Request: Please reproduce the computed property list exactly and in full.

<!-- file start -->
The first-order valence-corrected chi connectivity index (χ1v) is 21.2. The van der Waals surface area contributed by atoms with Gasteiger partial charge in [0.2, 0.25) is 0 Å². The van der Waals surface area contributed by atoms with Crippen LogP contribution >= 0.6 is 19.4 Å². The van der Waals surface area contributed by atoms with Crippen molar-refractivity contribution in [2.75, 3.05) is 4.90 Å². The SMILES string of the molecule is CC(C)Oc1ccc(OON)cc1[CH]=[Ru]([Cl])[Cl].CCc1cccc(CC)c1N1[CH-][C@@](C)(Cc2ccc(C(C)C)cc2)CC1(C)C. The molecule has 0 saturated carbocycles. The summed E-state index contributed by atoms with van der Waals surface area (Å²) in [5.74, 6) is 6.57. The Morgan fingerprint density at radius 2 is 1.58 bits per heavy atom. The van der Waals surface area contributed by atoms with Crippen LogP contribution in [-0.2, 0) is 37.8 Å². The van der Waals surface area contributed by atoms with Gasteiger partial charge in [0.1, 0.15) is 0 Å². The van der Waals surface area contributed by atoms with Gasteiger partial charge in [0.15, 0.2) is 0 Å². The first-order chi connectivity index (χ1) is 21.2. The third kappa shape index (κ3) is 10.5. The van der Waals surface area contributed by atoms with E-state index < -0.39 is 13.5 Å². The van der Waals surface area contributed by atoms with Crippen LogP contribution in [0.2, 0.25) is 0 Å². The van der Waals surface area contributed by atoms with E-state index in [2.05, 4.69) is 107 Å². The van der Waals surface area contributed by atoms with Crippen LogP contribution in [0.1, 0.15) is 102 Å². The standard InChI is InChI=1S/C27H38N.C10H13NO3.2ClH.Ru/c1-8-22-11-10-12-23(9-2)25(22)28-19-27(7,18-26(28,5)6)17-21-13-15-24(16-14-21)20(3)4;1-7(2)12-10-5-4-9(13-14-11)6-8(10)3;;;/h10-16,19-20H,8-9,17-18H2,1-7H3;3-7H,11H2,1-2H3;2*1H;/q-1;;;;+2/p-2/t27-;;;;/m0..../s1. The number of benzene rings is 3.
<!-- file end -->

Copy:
The first-order valence-corrected chi connectivity index (χ1v) is 21.2. The van der Waals surface area contributed by atoms with Gasteiger partial charge in [0.2, 0.25) is 0 Å². The van der Waals surface area contributed by atoms with Crippen LogP contribution >= 0.6 is 19.4 Å². The van der Waals surface area contributed by atoms with Crippen molar-refractivity contribution in [2.75, 3.05) is 4.90 Å². The SMILES string of the molecule is CC(C)Oc1ccc(OON)cc1[CH]=[Ru]([Cl])[Cl].CCc1cccc(CC)c1N1[CH-][C@@](C)(Cc2ccc(C(C)C)cc2)CC1(C)C. The molecule has 0 saturated carbocycles. The summed E-state index contributed by atoms with van der Waals surface area (Å²) in [5.74, 6) is 6.57. The Morgan fingerprint density at radius 2 is 1.58 bits per heavy atom. The van der Waals surface area contributed by atoms with Crippen LogP contribution in [-0.2, 0) is 37.8 Å². The van der Waals surface area contributed by atoms with Gasteiger partial charge in [0.1, 0.15) is 0 Å². The van der Waals surface area contributed by atoms with Gasteiger partial charge in [0.15, 0.2) is 0 Å². The first-order chi connectivity index (χ1) is 21.2. The third kappa shape index (κ3) is 10.5. The van der Waals surface area contributed by atoms with E-state index < -0.39 is 13.5 Å². The van der Waals surface area contributed by atoms with Crippen LogP contribution in [0.2, 0.25) is 0 Å². The van der Waals surface area contributed by atoms with E-state index in [2.05, 4.69) is 107 Å². The van der Waals surface area contributed by atoms with Crippen LogP contribution in [0.1, 0.15) is 102 Å². The standard InChI is InChI=1S/C27H38N.C10H13NO3.2ClH.Ru/c1-8-22-11-10-12-23(9-2)25(22)28-19-27(7,18-26(28,5)6)17-21-13-15-24(16-14-21)20(3)4;1-7(2)12-10-5-4-9(13-14-11)6-8(10)3;;;/h10-16,19-20H,8-9,17-18H2,1-7H3;3-7H,11H2,1-2H3;2*1H;/q-1;;;;+2/p-2/t27-;;;;/m0..../s1. The number of benzene rings is 3.